EVERY PARENT’S worst nightmare began for Gina Renfrow around five in the morning on February 19, 1995, when her four-year-old daughter, Brianna, woke her up and complained that her legs hurt. Renfrow didn’t think much of it. Brianna had played hard the previous day, and Renfrow figured her daughter simply had sore muscles. An hour later, however, the little girl was up again, this time complaining of feeling feverish. Renfrow gave her some Children’s Tylenol, and at Brianna’s urging, they started watching a video of the movie The Client.
Renfrow, who had recently been divorced, was raising Brianna by herself in the Dallas suburb of Mesquite. “With a four-year-old, a low-grade fever hardly shows up on the radar,” she says today. But this wasn’t just any fever, and by eight, she and her daughter were at a PrimaCare clinic in Mesquite. Brianna “didn’t look right,” and she was delirious, Renfrow recalls. It was the height of the flu season and the clinic was crowded, but Brianna quickly got the staff’s attention when her temperature registered a dangerous 105.
Over the next three hours, nurses fed her more Tylenol and bathed her in cold water, eventually bringing her fever down a few degrees. Renfrow says that she was ready to take her little girl home when she noticed the tiny red spots that had begun to appear on Brianna’s abdomen. “At first the doctors said they were just a rash,” she says. “But they weren’t raised like a rash; they were beneath the skin.” (In fact, the spots were purpura, a discoloration caused by the leakage of blood from capillaries, and the most distinctive visual symptom of meningococcemia.) “Then one of the doctors took Brianna’s legs and pushed them up to her chest,” Renfrow continues, “and she just screamed something awful. That’s when he said it might be meningitis and we should go to Children’s Medical Center in Dallas.”
A little before noon, they arrived at Children’s, where, Renfrow says, “They treated it like a big emergency,” which surprised her. “Brianna was in a treatment room with so many tubes in her you couldn’t recognize her. The dots of her rash were turning into big blotches. There must have been ten doctors running in and out of there.”
The doctors explained that what Brianna had was worse than meningitis—that in fact she had a more advanced and deadly form of meningococcal infection known as meningococcemia. In the former, the bacteria confine themselves to the meningeal compartment (the skull and spinal canal); the infection, while serious, can usually be brought under control with antibiotics. In the latter, however, the bug gets loose in the bloodstream, where it incites a biochemical riot that moves so rapidly the immune system can’t keep up.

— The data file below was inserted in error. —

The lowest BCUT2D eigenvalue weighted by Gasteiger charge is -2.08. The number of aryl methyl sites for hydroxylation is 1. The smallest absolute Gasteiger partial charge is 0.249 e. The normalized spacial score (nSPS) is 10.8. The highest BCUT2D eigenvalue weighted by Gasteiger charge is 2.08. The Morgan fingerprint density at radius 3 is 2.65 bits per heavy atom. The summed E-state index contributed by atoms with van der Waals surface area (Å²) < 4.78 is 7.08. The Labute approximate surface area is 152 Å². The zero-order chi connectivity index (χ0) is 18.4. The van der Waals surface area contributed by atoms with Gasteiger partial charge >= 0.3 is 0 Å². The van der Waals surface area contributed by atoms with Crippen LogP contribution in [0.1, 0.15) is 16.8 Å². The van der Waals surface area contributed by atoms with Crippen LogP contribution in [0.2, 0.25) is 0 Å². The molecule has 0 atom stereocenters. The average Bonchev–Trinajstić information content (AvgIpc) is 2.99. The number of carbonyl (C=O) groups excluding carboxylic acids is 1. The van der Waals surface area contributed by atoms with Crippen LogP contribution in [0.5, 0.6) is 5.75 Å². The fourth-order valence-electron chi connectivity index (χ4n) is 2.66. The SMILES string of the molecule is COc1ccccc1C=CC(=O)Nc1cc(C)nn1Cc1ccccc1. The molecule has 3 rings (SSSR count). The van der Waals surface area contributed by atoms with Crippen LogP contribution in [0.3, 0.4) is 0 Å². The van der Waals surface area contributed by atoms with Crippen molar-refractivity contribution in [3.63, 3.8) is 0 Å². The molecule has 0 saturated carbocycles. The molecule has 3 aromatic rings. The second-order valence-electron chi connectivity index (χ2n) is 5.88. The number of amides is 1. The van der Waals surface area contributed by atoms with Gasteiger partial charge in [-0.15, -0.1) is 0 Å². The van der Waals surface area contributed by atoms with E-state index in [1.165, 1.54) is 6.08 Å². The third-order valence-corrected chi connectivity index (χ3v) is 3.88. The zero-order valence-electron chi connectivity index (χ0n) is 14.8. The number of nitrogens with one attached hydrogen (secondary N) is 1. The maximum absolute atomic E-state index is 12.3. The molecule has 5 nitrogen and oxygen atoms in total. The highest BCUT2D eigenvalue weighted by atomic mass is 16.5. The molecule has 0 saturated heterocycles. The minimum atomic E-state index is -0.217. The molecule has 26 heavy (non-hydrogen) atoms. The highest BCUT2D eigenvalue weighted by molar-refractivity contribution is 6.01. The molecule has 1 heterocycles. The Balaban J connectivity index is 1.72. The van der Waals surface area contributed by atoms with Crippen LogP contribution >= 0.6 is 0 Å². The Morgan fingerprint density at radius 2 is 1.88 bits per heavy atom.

Meningococcemia hits the immune system with a double whammy: The bacteria themselves are bad enough, but the real danger is the huge amounts of endotoxins (poisonous substances in the outer membrane of the bacteria) they slough off as they roam about the bloodstream. These endotoxins trigger an exaggerated inflammatory response from the immune system, during which a victim’s blood vessels dilate or constrict when they shouldn’t, and blood either clots or leaks through damaged vessel walls.
Before long, the doctors explained to Renfrow, all the leaking would leave too little blood in Brianna’s vessels to support her heart and too much fluid in her lungs to allow proper respiration. Meanwhile, all the unwarranted clotting was making a stroke or heart attack imminent, and poor blood flow through the body’s tissues was triggering the deterioration of other organs—the kidneys and liver and muscles. Antibiotics worked sometimes, to some extent, they said, but not always. And even if they did save Brianna’s life, the ischemia (loss of blood flow) caused by the clotting as well as the constriction of blood vessels might necessitate amputating a limb. “It’s in the hands of a higher power,” one doctor said.
Renfrow was dazed. Less than eight hours earlier, her little girl had had sore legs and a minor fever. The idea that she was now near death seemed preposterous. “I knew Brianna was really sick now, but I didn’t think that she wasn’t going to be going home with me.” On through the afternoon the team of doctors and nurses worked on the child, feeding her more antibiotics, carefully monitoring her every breath and heartbeat with a battery of life-support machines. But at six that evening—just thirteen hours after Brianna first told her mom she felt ill—her heart failed and she died.
“I just kept thinking, ‘How?’” Renfrow says. “Where did she get it? And I questioned myself. But a doctor told me, ‘Look, with meningococcemia, even if you’d been right here in the ICU when she broke out in a fever, we might not have been able to save her.’ I think he was right. I’ve never seen an infection move so fast. I didn’t have a chance to fight for her.”
When Brianna died, meningococcemia had been on something of a rampage in Texas: Between 1990 and 1995, the annual incidence of the disease had increased from 100 to 250 cases statewide (most of them in the northeastern part of the state), one tenth of the national total. The infection, which is equally deadly in children and adults, is generally spread by contact with an adult who is carrying the bug asymptomatically. Like many bacteria and viruses, it tends to flourish during the winter months. “There’s no lifestyle choice you can blame it on,” says one of the doctors who treated Brianna, pediatrician Brett Giroir. “You catch it just like the flu.”
About half of meningococcemia victims are under two, and most are under eighteen, because their immune systems haven’t fully developed. Up to 50 percent of them die, often, like Brianna, within 24 hours of the onset of symptoms; many of those who survive suffer such severe loss of circulation to their extremities that they require limb amputations. Most shocking of all, medical science is treating the infection pretty